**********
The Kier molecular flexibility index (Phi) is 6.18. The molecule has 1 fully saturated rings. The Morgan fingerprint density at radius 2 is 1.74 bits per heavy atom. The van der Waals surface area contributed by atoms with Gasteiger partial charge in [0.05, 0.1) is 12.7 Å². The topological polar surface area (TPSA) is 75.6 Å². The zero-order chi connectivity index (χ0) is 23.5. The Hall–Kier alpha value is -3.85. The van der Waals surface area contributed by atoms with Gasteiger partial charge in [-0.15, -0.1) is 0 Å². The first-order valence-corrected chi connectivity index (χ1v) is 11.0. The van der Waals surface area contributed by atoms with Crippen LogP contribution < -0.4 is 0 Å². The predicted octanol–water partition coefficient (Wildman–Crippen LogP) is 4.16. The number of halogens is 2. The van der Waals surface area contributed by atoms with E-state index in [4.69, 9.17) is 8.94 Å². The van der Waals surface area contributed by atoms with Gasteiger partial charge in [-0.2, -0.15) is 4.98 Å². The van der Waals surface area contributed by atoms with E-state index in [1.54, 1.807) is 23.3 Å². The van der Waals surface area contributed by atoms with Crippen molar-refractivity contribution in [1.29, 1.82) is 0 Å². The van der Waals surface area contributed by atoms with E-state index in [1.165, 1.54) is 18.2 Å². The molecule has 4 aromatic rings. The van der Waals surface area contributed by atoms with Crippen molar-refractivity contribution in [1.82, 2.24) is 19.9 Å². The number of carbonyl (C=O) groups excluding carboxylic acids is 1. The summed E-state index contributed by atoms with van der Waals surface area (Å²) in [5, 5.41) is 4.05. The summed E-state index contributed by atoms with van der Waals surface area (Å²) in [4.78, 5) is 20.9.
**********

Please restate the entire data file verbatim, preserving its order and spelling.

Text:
The Kier molecular flexibility index (Phi) is 6.18. The molecule has 1 fully saturated rings. The Morgan fingerprint density at radius 2 is 1.74 bits per heavy atom. The van der Waals surface area contributed by atoms with Gasteiger partial charge in [0.05, 0.1) is 12.7 Å². The topological polar surface area (TPSA) is 75.6 Å². The zero-order chi connectivity index (χ0) is 23.5. The Hall–Kier alpha value is -3.85. The van der Waals surface area contributed by atoms with Gasteiger partial charge in [-0.15, -0.1) is 0 Å². The first-order valence-corrected chi connectivity index (χ1v) is 11.0. The van der Waals surface area contributed by atoms with Crippen LogP contribution < -0.4 is 0 Å². The predicted octanol–water partition coefficient (Wildman–Crippen LogP) is 4.16. The number of halogens is 2. The van der Waals surface area contributed by atoms with E-state index in [4.69, 9.17) is 8.94 Å². The van der Waals surface area contributed by atoms with Gasteiger partial charge in [-0.2, -0.15) is 4.98 Å². The van der Waals surface area contributed by atoms with E-state index in [1.54, 1.807) is 23.3 Å². The van der Waals surface area contributed by atoms with Crippen molar-refractivity contribution in [1.29, 1.82) is 0 Å². The van der Waals surface area contributed by atoms with E-state index in [1.165, 1.54) is 18.2 Å². The molecule has 4 aromatic rings. The van der Waals surface area contributed by atoms with Crippen molar-refractivity contribution in [1.82, 2.24) is 19.9 Å². The number of carbonyl (C=O) groups excluding carboxylic acids is 1. The summed E-state index contributed by atoms with van der Waals surface area (Å²) in [5, 5.41) is 4.05. The summed E-state index contributed by atoms with van der Waals surface area (Å²) in [4.78, 5) is 20.9.